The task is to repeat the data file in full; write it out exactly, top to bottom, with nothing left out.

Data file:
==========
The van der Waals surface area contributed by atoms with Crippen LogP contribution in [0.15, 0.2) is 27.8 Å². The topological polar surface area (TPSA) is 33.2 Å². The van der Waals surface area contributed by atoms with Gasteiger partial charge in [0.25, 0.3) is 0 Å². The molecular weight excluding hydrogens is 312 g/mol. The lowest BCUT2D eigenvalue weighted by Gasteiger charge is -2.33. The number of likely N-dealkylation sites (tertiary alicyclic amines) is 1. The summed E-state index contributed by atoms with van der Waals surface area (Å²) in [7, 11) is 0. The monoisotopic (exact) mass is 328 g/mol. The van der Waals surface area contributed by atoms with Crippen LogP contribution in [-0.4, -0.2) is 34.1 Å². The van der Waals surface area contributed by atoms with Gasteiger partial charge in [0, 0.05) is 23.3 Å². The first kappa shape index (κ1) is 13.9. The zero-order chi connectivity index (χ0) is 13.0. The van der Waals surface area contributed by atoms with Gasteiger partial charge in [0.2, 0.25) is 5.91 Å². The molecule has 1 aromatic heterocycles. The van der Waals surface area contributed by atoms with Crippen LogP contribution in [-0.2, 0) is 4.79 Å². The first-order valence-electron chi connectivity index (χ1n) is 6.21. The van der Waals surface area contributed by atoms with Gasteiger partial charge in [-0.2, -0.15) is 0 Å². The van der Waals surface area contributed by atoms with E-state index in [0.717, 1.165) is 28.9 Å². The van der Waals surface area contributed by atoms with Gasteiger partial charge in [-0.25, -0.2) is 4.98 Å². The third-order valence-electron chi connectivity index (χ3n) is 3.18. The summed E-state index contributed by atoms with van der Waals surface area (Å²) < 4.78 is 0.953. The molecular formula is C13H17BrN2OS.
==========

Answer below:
The van der Waals surface area contributed by atoms with Crippen LogP contribution in [0.15, 0.2) is 27.8 Å². The topological polar surface area (TPSA) is 33.2 Å². The van der Waals surface area contributed by atoms with Gasteiger partial charge in [0.25, 0.3) is 0 Å². The molecular weight excluding hydrogens is 312 g/mol. The lowest BCUT2D eigenvalue weighted by Gasteiger charge is -2.33. The number of likely N-dealkylation sites (tertiary alicyclic amines) is 1. The summed E-state index contributed by atoms with van der Waals surface area (Å²) in [7, 11) is 0. The monoisotopic (exact) mass is 328 g/mol. The van der Waals surface area contributed by atoms with Crippen LogP contribution in [-0.4, -0.2) is 34.1 Å². The van der Waals surface area contributed by atoms with Gasteiger partial charge in [0, 0.05) is 23.3 Å². The first kappa shape index (κ1) is 13.9. The zero-order chi connectivity index (χ0) is 13.0. The van der Waals surface area contributed by atoms with Gasteiger partial charge in [0.2, 0.25) is 5.91 Å². The molecule has 1 aromatic heterocycles. The van der Waals surface area contributed by atoms with Crippen LogP contribution in [-0.2, 0) is 4.79 Å². The first-order valence-electron chi connectivity index (χ1n) is 6.21. The van der Waals surface area contributed by atoms with Gasteiger partial charge in [-0.2, -0.15) is 0 Å². The van der Waals surface area contributed by atoms with E-state index in [0.717, 1.165) is 28.9 Å². The van der Waals surface area contributed by atoms with Gasteiger partial charge in [-0.25, -0.2) is 4.98 Å². The third-order valence-electron chi connectivity index (χ3n) is 3.18. The summed E-state index contributed by atoms with van der Waals surface area (Å²) < 4.78 is 0.953. The molecular formula is C13H17BrN2OS.